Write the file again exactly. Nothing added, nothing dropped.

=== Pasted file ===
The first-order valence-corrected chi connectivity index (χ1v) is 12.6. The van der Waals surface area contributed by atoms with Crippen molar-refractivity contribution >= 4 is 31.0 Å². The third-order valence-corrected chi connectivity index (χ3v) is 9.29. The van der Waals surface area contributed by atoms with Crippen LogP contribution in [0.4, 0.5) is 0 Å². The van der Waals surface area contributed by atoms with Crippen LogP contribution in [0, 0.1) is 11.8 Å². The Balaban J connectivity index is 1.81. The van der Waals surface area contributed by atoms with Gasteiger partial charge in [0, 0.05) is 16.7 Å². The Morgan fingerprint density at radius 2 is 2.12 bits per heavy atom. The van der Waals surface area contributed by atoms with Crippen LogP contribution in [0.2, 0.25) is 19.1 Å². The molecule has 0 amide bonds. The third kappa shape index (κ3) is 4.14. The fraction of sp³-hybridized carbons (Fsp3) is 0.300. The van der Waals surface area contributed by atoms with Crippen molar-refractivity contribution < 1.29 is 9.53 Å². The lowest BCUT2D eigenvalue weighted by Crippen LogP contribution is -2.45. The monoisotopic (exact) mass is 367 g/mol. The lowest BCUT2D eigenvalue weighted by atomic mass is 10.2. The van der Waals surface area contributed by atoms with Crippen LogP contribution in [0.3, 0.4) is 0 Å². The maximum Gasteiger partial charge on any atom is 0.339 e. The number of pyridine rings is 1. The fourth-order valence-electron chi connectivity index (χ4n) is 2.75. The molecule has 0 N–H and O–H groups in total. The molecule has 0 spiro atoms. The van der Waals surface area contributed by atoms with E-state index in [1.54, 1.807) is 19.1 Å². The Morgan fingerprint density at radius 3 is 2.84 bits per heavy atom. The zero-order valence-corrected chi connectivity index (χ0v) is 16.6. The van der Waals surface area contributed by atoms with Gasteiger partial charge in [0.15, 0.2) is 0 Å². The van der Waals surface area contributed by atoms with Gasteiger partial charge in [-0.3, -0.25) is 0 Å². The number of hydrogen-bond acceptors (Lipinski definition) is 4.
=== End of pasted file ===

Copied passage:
The first-order valence-corrected chi connectivity index (χ1v) is 12.6. The van der Waals surface area contributed by atoms with Crippen molar-refractivity contribution >= 4 is 31.0 Å². The third-order valence-corrected chi connectivity index (χ3v) is 9.29. The van der Waals surface area contributed by atoms with Crippen LogP contribution in [0.4, 0.5) is 0 Å². The van der Waals surface area contributed by atoms with Crippen LogP contribution in [0, 0.1) is 11.8 Å². The Balaban J connectivity index is 1.81. The van der Waals surface area contributed by atoms with Gasteiger partial charge in [0, 0.05) is 16.7 Å². The Morgan fingerprint density at radius 2 is 2.12 bits per heavy atom. The van der Waals surface area contributed by atoms with Crippen LogP contribution in [0.2, 0.25) is 19.1 Å². The molecule has 0 amide bonds. The third kappa shape index (κ3) is 4.14. The fraction of sp³-hybridized carbons (Fsp3) is 0.300. The van der Waals surface area contributed by atoms with Crippen molar-refractivity contribution < 1.29 is 9.53 Å². The lowest BCUT2D eigenvalue weighted by Crippen LogP contribution is -2.45. The monoisotopic (exact) mass is 367 g/mol. The lowest BCUT2D eigenvalue weighted by atomic mass is 10.2. The van der Waals surface area contributed by atoms with Crippen LogP contribution in [0.3, 0.4) is 0 Å². The maximum Gasteiger partial charge on any atom is 0.339 e. The number of pyridine rings is 1. The fourth-order valence-electron chi connectivity index (χ4n) is 2.75. The molecule has 0 N–H and O–H groups in total. The molecule has 0 spiro atoms. The van der Waals surface area contributed by atoms with E-state index in [1.54, 1.807) is 19.1 Å². The Morgan fingerprint density at radius 3 is 2.84 bits per heavy atom. The zero-order valence-corrected chi connectivity index (χ0v) is 16.6. The van der Waals surface area contributed by atoms with Gasteiger partial charge in [0.15, 0.2) is 0 Å². The van der Waals surface area contributed by atoms with Gasteiger partial charge in [-0.3, -0.25) is 0 Å². The number of hydrogen-bond acceptors (Lipinski definition) is 4.